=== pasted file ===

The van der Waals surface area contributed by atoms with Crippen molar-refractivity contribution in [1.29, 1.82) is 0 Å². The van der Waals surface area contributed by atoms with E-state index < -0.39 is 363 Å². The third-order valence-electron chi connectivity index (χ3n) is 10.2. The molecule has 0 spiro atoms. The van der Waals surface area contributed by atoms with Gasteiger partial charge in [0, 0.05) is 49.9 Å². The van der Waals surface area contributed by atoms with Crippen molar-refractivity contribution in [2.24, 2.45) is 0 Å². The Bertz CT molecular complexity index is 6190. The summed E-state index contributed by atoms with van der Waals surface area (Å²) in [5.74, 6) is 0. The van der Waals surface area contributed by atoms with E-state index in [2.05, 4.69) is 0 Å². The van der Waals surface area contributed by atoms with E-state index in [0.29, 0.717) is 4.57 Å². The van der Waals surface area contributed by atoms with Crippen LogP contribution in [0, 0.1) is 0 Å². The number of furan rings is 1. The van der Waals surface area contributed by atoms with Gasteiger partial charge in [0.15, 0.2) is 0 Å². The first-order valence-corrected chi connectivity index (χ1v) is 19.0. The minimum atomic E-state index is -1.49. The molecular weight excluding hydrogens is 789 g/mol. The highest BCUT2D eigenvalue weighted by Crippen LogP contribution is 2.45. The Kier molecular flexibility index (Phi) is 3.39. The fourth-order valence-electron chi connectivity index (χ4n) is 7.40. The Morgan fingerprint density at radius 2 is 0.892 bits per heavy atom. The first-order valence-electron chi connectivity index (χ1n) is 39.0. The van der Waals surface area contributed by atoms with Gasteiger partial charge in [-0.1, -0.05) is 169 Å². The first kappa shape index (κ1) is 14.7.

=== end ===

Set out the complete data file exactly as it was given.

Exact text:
The van der Waals surface area contributed by atoms with Crippen molar-refractivity contribution in [1.29, 1.82) is 0 Å². The van der Waals surface area contributed by atoms with E-state index < -0.39 is 363 Å². The third-order valence-electron chi connectivity index (χ3n) is 10.2. The molecule has 0 spiro atoms. The van der Waals surface area contributed by atoms with Gasteiger partial charge in [0, 0.05) is 49.9 Å². The van der Waals surface area contributed by atoms with Crippen molar-refractivity contribution in [2.24, 2.45) is 0 Å². The Bertz CT molecular complexity index is 6190. The summed E-state index contributed by atoms with van der Waals surface area (Å²) in [5.74, 6) is 0. The van der Waals surface area contributed by atoms with E-state index in [2.05, 4.69) is 0 Å². The van der Waals surface area contributed by atoms with E-state index in [0.29, 0.717) is 4.57 Å². The van der Waals surface area contributed by atoms with Crippen LogP contribution in [0, 0.1) is 0 Å². The number of furan rings is 1. The van der Waals surface area contributed by atoms with Gasteiger partial charge in [0.15, 0.2) is 0 Å². The first-order valence-corrected chi connectivity index (χ1v) is 19.0. The minimum atomic E-state index is -1.49. The molecular weight excluding hydrogens is 789 g/mol. The highest BCUT2D eigenvalue weighted by Crippen LogP contribution is 2.45. The Kier molecular flexibility index (Phi) is 3.39. The fourth-order valence-electron chi connectivity index (χ4n) is 7.40. The Morgan fingerprint density at radius 2 is 0.892 bits per heavy atom. The first-order valence-electron chi connectivity index (χ1n) is 39.0. The van der Waals surface area contributed by atoms with Gasteiger partial charge in [-0.1, -0.05) is 169 Å². The first kappa shape index (κ1) is 14.7.